Khazer – Boshra Mohammed got married two years ago in her hometown. She became pregnant last spring. But, as far as the Iraqi government is concerned, she is still single and her son doesn’t exist.
Boshra is one of thousands of Iraqis liberated from ISIS’ control after two years of living under its rule only to find themselves facing legal problems.
The Iraqi government doesn’t recognize neither her marriage nor her son’s birth certificate issued by the militants.
Reuters reported that the government is working to reverse the bureaucratic legacy of ISIS, which subjected millions to its rule after seizing large parts of Iraq during the summer of 2014.
At a makeshift court housed in one of the cabins at a displaced camp in Khazer near Mosul, governmental officials are busily converting certificates issued by the self-declared caliphate into official government documents.
“We are changing them so that we can feel like citizens again,” Boshra, 20, admitted.
Despite the violence and deprivation they endured under ISIS rule, life went on normally in Mosul and other areas controlled by the militants: people married, had children, divorced and died.
Outside the court, displaced Iraqis held their ISIS issued documents as proof of their status, and the complicated bureaucracy the militants enforced in their ambition to create a state.
Judge Khalid al-Shammari, whose suit and tie didn’t match the cabin he was in, said that the government doesn’t recognize ISIS procedures.
“We are emergency judges, like emergency doctors. These are extraordinary circumstances,” he explained, adding that: “sometimes one is liberated and the other is still in an area controlled by ISIS.”
The procedures to register deaths are particularly strict to prevent people taking advantage of the chaos to fake their own deaths so they can escape justice, or claim inheritances before time, the judge said.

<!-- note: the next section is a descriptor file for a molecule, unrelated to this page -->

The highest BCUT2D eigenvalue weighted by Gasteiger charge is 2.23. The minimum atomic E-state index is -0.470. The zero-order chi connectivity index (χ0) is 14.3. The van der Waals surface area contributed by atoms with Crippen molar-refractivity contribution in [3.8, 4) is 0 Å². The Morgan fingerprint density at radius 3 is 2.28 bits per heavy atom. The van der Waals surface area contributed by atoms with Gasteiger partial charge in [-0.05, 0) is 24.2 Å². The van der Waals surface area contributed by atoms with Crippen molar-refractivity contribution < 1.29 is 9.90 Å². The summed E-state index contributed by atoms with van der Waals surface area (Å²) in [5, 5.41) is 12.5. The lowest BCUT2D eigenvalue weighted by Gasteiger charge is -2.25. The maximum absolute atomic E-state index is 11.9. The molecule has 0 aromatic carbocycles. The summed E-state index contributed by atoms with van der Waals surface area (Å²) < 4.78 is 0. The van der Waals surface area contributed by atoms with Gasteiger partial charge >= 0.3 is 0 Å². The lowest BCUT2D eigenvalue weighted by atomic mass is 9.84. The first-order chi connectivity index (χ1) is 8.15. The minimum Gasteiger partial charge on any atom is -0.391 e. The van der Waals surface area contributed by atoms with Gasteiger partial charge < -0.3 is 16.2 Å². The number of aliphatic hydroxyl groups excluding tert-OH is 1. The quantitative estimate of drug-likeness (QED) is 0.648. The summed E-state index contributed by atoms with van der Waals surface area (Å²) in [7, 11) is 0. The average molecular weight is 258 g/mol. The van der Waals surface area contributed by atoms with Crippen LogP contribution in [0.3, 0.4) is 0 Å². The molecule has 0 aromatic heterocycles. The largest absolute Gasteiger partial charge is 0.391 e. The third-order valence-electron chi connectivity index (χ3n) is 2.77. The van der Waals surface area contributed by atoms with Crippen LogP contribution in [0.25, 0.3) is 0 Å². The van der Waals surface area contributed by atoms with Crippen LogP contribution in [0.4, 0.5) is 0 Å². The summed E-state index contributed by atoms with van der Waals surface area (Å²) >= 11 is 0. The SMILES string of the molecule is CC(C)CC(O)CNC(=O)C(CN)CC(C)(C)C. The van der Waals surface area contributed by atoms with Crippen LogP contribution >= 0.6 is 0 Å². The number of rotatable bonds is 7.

Marwa Salem is running up against those obstacles as she tries to register the death of her father, who she said was killed by ISIS for cooperating with the Kurdish security services.
Marwa related that militants dumped her father’s body on the outskirts of the village where they lived near Mosul and gave his family his death certificate. Before his death can be recognized by Iraqi authorities, she must take the case to another court that deals with terrorism cases in a different city. But people in camps are not permitted to leave for now.
In the beginning, some people converting their documents tried to avoid ISIS’ bureaucracy but ended up having to comply to it.
Abu al-Abbas, 22, got married shortly after ISIS took control over Mosul. Instead of going to the court of the terrorist organization, he arranged for a religious cleric to preside over the wedding ceremony.
Abu al-Abbas’ neighbor also tried to avoid ISIS’ procedures, but militants found out and they flogged as punishment.
Fearful of being discovered himself, Abu al-Abbas went to an ISIS court where a judge tested his knowledge of Islam before signing off on the marriage.
“Their way was the only way,” Abu al-Abbas said, as he stood in line outside a cabin to register his marriage again.
The judges and their staff hope they will soon be able to return to Mosul as Iraqi forces advance.
A judge’s assistant said that everything is available in Mosul, unlike being in a caravan.
Two non-governmental organization, Qandil, a Swedish group that works mainly in Iraq’s autonomous Kurdistan region, and the Norwegian Refugee Council are helping with the process.
As for couples registering their marriage for the first time, their fingerprints have to be taken. Then they are called into another cabin where a judge with two witnesses present asks for their dates of birth, when they married and the dowry. The couples step out into the camp and wait for their Iraqi documents to be processed, meaning they can cancel ISIS documents and begin a new life.